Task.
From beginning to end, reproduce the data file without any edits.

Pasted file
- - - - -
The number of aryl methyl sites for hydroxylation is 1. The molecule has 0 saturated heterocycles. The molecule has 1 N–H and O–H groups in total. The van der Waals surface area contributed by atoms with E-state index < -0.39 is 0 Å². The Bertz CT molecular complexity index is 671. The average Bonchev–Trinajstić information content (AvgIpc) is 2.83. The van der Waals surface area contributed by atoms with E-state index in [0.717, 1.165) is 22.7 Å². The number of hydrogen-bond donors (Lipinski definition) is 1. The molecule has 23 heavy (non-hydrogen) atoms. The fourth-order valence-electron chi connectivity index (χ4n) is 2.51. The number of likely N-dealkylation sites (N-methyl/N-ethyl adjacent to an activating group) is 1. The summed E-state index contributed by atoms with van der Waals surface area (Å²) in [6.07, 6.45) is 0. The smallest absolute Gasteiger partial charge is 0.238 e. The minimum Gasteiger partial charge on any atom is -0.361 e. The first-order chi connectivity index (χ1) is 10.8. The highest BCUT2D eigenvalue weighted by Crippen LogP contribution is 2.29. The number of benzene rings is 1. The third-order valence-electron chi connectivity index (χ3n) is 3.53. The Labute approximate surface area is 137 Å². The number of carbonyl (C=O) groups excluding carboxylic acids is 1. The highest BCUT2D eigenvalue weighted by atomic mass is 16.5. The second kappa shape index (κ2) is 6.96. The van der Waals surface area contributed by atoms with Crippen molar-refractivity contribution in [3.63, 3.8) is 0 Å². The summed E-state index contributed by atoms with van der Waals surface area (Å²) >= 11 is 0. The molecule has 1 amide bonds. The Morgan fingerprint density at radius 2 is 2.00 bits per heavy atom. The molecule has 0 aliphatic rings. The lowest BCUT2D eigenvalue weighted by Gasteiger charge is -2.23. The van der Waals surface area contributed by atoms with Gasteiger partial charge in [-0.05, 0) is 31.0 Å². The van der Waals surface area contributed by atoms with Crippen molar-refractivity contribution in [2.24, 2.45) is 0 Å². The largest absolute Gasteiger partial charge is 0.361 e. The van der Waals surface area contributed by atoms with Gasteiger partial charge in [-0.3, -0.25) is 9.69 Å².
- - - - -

The number of aryl methyl sites for hydroxylation is 1. The molecule has 0 saturated heterocycles. The molecule has 1 N–H and O–H groups in total. The van der Waals surface area contributed by atoms with E-state index < -0.39 is 0 Å². The Bertz CT molecular complexity index is 671. The average Bonchev–Trinajstić information content (AvgIpc) is 2.83. The van der Waals surface area contributed by atoms with E-state index in [0.717, 1.165) is 22.7 Å². The number of hydrogen-bond donors (Lipinski definition) is 1. The molecule has 23 heavy (non-hydrogen) atoms. The fourth-order valence-electron chi connectivity index (χ4n) is 2.51. The number of likely N-dealkylation sites (N-methyl/N-ethyl adjacent to an activating group) is 1. The summed E-state index contributed by atoms with van der Waals surface area (Å²) in [6.07, 6.45) is 0. The smallest absolute Gasteiger partial charge is 0.238 e. The minimum Gasteiger partial charge on any atom is -0.361 e. The first-order chi connectivity index (χ1) is 10.8. The highest BCUT2D eigenvalue weighted by Crippen LogP contribution is 2.29. The number of benzene rings is 1. The third-order valence-electron chi connectivity index (χ3n) is 3.53. The Labute approximate surface area is 137 Å². The number of carbonyl (C=O) groups excluding carboxylic acids is 1. The highest BCUT2D eigenvalue weighted by atomic mass is 16.5. The second kappa shape index (κ2) is 6.96. The van der Waals surface area contributed by atoms with Crippen molar-refractivity contribution in [3.63, 3.8) is 0 Å². The summed E-state index contributed by atoms with van der Waals surface area (Å²) >= 11 is 0. The molecule has 1 amide bonds. The Morgan fingerprint density at radius 2 is 2.00 bits per heavy atom. The molecule has 0 aliphatic rings. The lowest BCUT2D eigenvalue weighted by Gasteiger charge is -2.23. The van der Waals surface area contributed by atoms with Gasteiger partial charge in [-0.05, 0) is 31.0 Å². The van der Waals surface area contributed by atoms with Crippen molar-refractivity contribution in [2.24, 2.45) is 0 Å². The largest absolute Gasteiger partial charge is 0.361 e. The van der Waals surface area contributed by atoms with Gasteiger partial charge in [-0.3, -0.25) is 9.69 Å².